New Concussion Rules Protect Student Athletes
AKRON, Ohio – A new law making its way through the Ohio legislature creates new regulations for coaches and for student athletes across the state regarding concussions.
House Bill 143 passed the Ohio Senate unanimously on Tuesday before making its way back to the state house. It is expected to have an easy ride through the legislative process and be signed by Governor John Kasich in time to govern youth sports this coming spring.
The law mandates that coaches educate themselves on the signs and symptoms of concussions. It also requires students who are diagnosed with a concussion to return to their sport only after they have medical clearance to do so.
Dr. Joseph Congeni, Director of the Sports Medicine Center at Akron Children’s Hospital, has been a huge supporter of having the new law in place. Dr. Congeni testified before the state legislature about concussions, trying to help get the law passed.
“The frustrating part for me in a state that is so advanced in so many ways in medical care like the state of Ohio. 41 other states passed legislation to protect their young athletes before we were able to do this in Ohio, so that’s why I became involved. That’s why I became very passionate about it,” said Congeni.
He says the law closely resembles regulations that were adopted by the Ohio High School Athletic Association in 2010.
“Only about 40 or 35 percent of athletes in the state of Ohio are under the legislation of Ohio High School Athletic Association,” said Congeni; adding that the kids who their regulations do not cover are those who play intramural sports, kids who play youth sports, kids who play junior Olympic, AAU, CYO. “All of those different bodies are not governed by the Ohio High School Athletic Association, so I actually feel even stronger that we need to protect our youngest athlete.”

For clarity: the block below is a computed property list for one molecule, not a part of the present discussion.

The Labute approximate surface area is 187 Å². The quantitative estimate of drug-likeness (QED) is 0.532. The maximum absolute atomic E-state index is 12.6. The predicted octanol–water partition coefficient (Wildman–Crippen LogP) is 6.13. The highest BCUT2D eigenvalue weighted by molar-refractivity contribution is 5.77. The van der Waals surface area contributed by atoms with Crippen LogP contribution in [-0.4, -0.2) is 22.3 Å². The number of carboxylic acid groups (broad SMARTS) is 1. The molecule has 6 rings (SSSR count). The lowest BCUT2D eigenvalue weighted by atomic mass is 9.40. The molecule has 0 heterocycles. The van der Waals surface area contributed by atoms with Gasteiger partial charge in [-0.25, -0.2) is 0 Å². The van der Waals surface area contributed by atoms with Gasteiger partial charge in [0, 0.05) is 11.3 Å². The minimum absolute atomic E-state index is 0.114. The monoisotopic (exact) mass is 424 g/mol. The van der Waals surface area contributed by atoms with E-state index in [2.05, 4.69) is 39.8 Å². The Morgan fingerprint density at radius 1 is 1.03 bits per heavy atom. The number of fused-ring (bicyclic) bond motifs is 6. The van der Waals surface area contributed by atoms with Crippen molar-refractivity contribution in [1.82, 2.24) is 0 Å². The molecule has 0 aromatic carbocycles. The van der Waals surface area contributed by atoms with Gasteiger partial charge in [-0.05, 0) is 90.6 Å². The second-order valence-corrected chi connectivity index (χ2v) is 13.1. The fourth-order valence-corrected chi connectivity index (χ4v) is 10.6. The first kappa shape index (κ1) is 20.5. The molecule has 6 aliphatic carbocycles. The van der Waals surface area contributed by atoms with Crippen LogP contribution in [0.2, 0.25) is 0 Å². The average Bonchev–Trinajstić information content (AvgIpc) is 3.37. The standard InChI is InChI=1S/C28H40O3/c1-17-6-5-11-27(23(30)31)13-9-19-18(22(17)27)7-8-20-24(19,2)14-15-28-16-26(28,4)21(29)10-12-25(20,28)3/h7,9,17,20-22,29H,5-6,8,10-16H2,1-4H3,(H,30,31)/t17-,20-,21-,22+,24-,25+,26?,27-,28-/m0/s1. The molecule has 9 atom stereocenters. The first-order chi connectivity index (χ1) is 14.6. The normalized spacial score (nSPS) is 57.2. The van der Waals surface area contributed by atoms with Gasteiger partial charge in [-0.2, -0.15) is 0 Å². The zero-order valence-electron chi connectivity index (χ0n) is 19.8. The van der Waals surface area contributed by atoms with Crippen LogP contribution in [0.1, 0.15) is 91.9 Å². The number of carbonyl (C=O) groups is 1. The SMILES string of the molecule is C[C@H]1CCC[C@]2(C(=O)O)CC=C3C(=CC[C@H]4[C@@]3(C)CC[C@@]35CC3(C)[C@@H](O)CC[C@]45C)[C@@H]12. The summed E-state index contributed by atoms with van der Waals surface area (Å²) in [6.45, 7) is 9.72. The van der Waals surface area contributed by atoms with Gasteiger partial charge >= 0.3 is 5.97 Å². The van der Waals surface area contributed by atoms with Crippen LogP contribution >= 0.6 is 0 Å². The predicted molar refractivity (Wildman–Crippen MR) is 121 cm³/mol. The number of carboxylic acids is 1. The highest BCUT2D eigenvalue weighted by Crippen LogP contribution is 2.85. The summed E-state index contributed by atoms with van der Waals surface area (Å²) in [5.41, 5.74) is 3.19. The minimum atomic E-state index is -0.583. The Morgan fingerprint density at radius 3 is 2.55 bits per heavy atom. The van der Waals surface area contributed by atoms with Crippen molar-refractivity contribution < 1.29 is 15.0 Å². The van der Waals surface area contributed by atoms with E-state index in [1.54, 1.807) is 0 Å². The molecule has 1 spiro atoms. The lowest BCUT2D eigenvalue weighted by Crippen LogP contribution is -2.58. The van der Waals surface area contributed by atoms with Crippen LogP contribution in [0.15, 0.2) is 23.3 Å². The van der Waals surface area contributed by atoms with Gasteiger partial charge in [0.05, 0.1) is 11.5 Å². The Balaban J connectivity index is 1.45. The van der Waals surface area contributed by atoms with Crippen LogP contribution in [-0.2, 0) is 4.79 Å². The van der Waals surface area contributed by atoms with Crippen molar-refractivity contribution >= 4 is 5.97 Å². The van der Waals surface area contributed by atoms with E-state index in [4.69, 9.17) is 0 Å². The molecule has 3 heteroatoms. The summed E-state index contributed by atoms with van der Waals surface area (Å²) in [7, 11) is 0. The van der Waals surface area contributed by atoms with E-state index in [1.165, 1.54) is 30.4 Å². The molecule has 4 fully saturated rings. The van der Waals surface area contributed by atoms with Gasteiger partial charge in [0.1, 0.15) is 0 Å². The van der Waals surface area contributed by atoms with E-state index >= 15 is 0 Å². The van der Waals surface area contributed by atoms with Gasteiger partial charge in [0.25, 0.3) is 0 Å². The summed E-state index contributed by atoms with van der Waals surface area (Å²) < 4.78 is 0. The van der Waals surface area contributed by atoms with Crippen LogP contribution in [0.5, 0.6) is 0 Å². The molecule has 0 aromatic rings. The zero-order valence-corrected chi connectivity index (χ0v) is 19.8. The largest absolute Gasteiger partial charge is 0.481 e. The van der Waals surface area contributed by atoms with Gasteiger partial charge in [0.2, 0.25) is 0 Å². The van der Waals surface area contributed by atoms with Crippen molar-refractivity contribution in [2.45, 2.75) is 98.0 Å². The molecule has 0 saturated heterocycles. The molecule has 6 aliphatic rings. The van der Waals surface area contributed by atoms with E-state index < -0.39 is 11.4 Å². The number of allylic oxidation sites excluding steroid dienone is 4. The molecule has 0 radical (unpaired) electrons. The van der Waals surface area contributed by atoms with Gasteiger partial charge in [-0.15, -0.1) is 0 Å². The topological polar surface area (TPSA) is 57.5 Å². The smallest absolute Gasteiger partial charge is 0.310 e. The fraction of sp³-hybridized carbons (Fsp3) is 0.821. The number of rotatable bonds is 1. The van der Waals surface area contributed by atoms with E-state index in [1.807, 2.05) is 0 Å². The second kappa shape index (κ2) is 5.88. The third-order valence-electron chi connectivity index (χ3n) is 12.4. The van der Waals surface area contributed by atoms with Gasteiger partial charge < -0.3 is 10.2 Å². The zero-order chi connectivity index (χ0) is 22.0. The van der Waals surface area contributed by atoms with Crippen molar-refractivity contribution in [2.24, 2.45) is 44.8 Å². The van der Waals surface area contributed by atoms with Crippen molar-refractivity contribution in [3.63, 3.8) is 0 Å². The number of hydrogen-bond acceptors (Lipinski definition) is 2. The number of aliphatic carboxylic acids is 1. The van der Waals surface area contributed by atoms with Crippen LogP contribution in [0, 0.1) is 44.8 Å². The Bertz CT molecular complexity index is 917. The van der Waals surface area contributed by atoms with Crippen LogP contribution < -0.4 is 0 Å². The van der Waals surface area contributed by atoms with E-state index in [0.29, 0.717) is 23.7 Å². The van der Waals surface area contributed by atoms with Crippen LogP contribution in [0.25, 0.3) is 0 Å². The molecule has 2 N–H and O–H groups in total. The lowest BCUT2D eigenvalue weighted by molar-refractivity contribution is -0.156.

Congeni is also a medical advisor to the athletic staff at Archbishop Hoban High School in Akron where the school has adopted a program that tests student athletes before their sports seasons begin to create a baseline from which they can be compared if they are ever suspected of suffering from a concussion.
Athletic Director Mike DeMedico is also a strong supporter of concussion legislation.
“I think its definitely worth doing. Literally we can be talking about a permanent injury. We are talking about a life long issue that a boy or girl can have, so we’re talking about those kind of issues pretty clearly it’s appropriate to regulate it,” said DeMedico.
No one understands the effects of a concussion better than Donald Bitter of Hudson. Bitter has watched his daughter, Shelby, struggle through the effects of a concussion for the past five weeks after she was hit by a ball during softball practice.
“A big eye opener as far as it affected her ability to her equilibrium, thinking, light really bothered her. She’s still having a tough time with the computer because she can’t really focus on it and she slept for probably 20 hours the first three or four days,” Bitter told Fox 8 on Wednesday.
“I can only imagine putting somebody out there that is not cured of their symptoms and what might happen to them,” he added.
Shelby says she also supports anything that increases the awareness and education about the effects of concussions among Ohio coaches and regulations that impact the health and safety of the athletes.
“Absolutely, if I would have kept going who knows how much more I would have done damage to myself because I even stopped. And, here I am five weeks later and I still have headaches,” she concluded.
“If nothing else, it has certainly caused a great deal of discussion in circles where people are perhaps not as familiar with high school and other sports injuries because we deal with it all the time. So, just the fact that the bill is being considered is a valuable thing,” said DeMedico.